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Saturday, 10 May 2008


The two areas which have absorbed my attentions for the last two months (outside the shambles that passes for my personal life) has been my teaching and my writing. This entry is about the writing part of my life, research in particular. That is, I don't want to say something about the content of my studies but about the technological processes I’ve applied to my writing workflow.

At the present moment, the cutting edge of what is variously referred to as humanities computing seems to be happening in information distrubution and the library sciences. I subscribe to a few weblogs by people well-known and well-regarded in the field of humanities computing and am dismayed by the fact that almost none of the topics discussed registers in the working experience of my colleagues here in the trenches of an English Department in the Midwest. There is almost zero connection between what humanites computing folk are doing and what real-life scholars in my branch of humanities are doing. I'm also surprised that social networking seems to be the next big thing in humanities computing. Call me a Luddite.

The disconnect between the concerns of cutting edge humanities computing and plain ol' everyday scholars is undoubtedly due to the esoteric nature of some of the technologies studied by the digital jet set (e.g. server-based technologies to facilitate the interrelation of information across databases) and the fact that the dominant model of humanities scholarship does not stand to greatly improve through the application of advanced computing techniques. When reading and understanding the intricacies of Deleuze and Guattari's Anti-Oedipus is an important stage in the development of a scholarly career, surplus petaflops for reorganizing semantic database structures seems a bit wide of the mark.

In fact, I’m somewhat in astonished awe at the recent push for supercomputing in the humanties. Don’t get me wrong; I think that supercomputing power applied to humanties-oriented applications will yield innumerable treasures, helping scholars discover as-yet-unimaginable correspondences between word frequencies, textual representation, and aesthetic structure. Even so, I’m fairly convinced almost none of it will be useful to humanities scholars except in the way that infrared remote controls are useful to Joe Sixpack as the spinoff technology of aerospace research. Naturally, I'm prepared to be wrong, but my present guess is that the work information researchers in the humanites at present do will be more readily adaptible to work done by governmental agencies building databases that contain large chunks of natural languge data than to the work of scholars trying to understand the linkages between the failure to carry of an Equal Rights Amendment and misogynistic representation in 1970s television sitcoms, for example.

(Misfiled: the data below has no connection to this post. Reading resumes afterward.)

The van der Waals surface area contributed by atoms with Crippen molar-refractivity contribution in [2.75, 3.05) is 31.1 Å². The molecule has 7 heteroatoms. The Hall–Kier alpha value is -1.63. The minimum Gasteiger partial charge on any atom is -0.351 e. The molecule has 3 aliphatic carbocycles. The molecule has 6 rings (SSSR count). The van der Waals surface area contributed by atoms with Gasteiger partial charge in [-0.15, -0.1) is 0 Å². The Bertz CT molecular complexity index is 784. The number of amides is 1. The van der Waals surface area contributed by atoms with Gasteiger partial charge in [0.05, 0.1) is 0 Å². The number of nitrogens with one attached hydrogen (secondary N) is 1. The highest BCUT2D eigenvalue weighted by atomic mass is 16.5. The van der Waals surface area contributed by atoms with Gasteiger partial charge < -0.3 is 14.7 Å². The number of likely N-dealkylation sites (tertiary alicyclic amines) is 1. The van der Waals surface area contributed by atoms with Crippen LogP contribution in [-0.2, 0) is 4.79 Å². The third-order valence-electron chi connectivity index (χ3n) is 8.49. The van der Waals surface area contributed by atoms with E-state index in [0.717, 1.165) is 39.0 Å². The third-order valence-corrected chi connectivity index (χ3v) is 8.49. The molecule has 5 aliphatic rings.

Given the seductiveness of the multi-million dollar technological gadgets and widgets being thrown at our best and brightest humanites computing specialists, more attention needs to be paid by us less-capable cyberfolk to the state of everyday computing in the humanities. You know, the day-in-day-out interaction we have with the tools that comprise our fundamental humanist computing tool set. This area of research is so boring that it doesn't deserve so distinguishing a name as "humanities computing." In fact, it's so dull I am going to call this area banalities computing, the computing of the everyday, the pedestrian, the humdrum, the actual lived-in-front-of-keyboard-monitor-and-mouse experience you and I have every single day of our scholarly and pedagogical lives.

Yeah, I'm pretty pissed that computing in 2008 is nowhere near as sexy as Neuromancer promised it would be.

Most of us use a "word processor." We read email, use Blackboard, save to USB thumb drives, and place stickies beneath our keyboards. At least since McLuhan's Gutenberg Galaxy, we have understood that the tools and techniques we use to conduct our research are not distinct from the modes of scholarship in which we are engaged, whatever that means. I think it means that our scholarship is not only shaped by our ideological investments and professional aspirations. Our scholarship is also unavoidably (and irrevocably) conditioned by our computing banalities, by the day-in-day-out, for example, of being forced to use the EBSCOHost web frontend to get information out of the MLA International database. If anything sucks, the EBSCOHost web interface surely does. I guess the bright side is that at least it sucks hard.

I’ll end by saying that in the coming months, I will offer descriptions of (as opposed to screeds against) what I perceive to be my lived share of banalities computing. As of this writing, I intend to produce a series of hands-on tutorials and demonstrations about my workflow with the primary aim of stimulating the generation of ideas about how computing can be made more effective for humanities scholars who are not computer programmers but who are somewhat technically adept (persistence is a workable substitute).

A few things to keep in mind, especially if you decide to follow along.

  1. I use OS X. I understand other operating systems exist, but they are not part of my banalities computing experience.
  2. I use closed source software.
  3. I use open source software.
  4. I am not responsible for any harm or damage that may occur to your data, your hardware, your livelihood, your loved ones, or your reputation should you try anything described on this website.
  5. I suck as a computer programmer and am open to suggestions.
  6. Unless you give me money, I will not fix your computer.
  7. And even then.
  8. Heck, forget the computer. Just give me money.
  9. Thanks. end of article

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